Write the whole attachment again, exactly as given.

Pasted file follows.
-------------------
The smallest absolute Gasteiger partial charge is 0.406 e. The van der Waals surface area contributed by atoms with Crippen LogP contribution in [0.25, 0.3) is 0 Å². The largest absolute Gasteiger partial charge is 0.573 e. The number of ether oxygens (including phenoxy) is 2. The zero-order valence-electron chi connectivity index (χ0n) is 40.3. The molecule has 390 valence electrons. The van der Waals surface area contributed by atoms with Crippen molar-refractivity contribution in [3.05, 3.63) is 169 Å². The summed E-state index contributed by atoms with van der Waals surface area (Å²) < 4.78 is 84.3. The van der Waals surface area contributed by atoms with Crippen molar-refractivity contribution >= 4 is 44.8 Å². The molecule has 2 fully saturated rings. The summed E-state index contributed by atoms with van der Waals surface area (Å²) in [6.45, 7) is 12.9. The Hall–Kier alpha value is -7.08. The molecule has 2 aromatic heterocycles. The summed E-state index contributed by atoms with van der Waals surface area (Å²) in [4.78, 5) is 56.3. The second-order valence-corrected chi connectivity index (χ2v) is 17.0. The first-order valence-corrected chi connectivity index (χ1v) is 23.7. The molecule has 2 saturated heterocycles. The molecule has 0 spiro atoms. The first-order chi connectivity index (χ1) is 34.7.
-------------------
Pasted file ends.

The smallest absolute Gasteiger partial charge is 0.406 e. The van der Waals surface area contributed by atoms with Crippen LogP contribution in [0.25, 0.3) is 0 Å². The largest absolute Gasteiger partial charge is 0.573 e. The number of ether oxygens (including phenoxy) is 2. The zero-order valence-electron chi connectivity index (χ0n) is 40.3. The molecule has 390 valence electrons. The van der Waals surface area contributed by atoms with Crippen molar-refractivity contribution in [3.05, 3.63) is 169 Å². The summed E-state index contributed by atoms with van der Waals surface area (Å²) < 4.78 is 84.3. The van der Waals surface area contributed by atoms with Crippen molar-refractivity contribution >= 4 is 44.8 Å². The molecule has 2 fully saturated rings. The summed E-state index contributed by atoms with van der Waals surface area (Å²) in [6.45, 7) is 12.9. The Hall–Kier alpha value is -7.08. The molecule has 2 aromatic heterocycles. The summed E-state index contributed by atoms with van der Waals surface area (Å²) in [4.78, 5) is 56.3. The second-order valence-corrected chi connectivity index (χ2v) is 17.0. The first-order valence-corrected chi connectivity index (χ1v) is 23.7. The molecule has 2 saturated heterocycles. The molecule has 0 spiro atoms. The first-order chi connectivity index (χ1) is 34.7.